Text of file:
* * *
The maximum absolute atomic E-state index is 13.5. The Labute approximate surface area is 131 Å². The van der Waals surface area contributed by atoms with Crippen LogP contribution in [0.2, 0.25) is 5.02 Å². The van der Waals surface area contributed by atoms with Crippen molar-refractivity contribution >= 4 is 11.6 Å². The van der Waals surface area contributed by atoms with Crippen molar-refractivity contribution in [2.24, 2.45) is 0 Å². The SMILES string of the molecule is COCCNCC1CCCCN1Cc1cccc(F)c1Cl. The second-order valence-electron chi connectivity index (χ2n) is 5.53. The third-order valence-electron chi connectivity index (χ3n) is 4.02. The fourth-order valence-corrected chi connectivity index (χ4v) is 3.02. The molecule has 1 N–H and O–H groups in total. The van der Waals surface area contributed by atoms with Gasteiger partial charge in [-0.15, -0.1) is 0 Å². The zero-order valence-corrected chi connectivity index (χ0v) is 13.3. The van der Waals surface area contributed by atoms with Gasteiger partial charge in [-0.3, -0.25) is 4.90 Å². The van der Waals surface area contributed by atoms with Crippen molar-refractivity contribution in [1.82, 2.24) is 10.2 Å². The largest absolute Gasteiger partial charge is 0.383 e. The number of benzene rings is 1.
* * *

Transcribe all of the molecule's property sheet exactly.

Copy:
The maximum absolute atomic E-state index is 13.5. The Labute approximate surface area is 131 Å². The van der Waals surface area contributed by atoms with Crippen LogP contribution in [0.2, 0.25) is 5.02 Å². The van der Waals surface area contributed by atoms with Crippen molar-refractivity contribution >= 4 is 11.6 Å². The van der Waals surface area contributed by atoms with Crippen molar-refractivity contribution in [2.24, 2.45) is 0 Å². The SMILES string of the molecule is COCCNCC1CCCCN1Cc1cccc(F)c1Cl. The second-order valence-electron chi connectivity index (χ2n) is 5.53. The third-order valence-electron chi connectivity index (χ3n) is 4.02. The fourth-order valence-corrected chi connectivity index (χ4v) is 3.02. The molecule has 1 N–H and O–H groups in total. The van der Waals surface area contributed by atoms with Gasteiger partial charge in [-0.15, -0.1) is 0 Å². The zero-order valence-corrected chi connectivity index (χ0v) is 13.3. The van der Waals surface area contributed by atoms with Gasteiger partial charge in [-0.3, -0.25) is 4.90 Å². The van der Waals surface area contributed by atoms with Crippen molar-refractivity contribution in [1.82, 2.24) is 10.2 Å². The largest absolute Gasteiger partial charge is 0.383 e. The number of benzene rings is 1.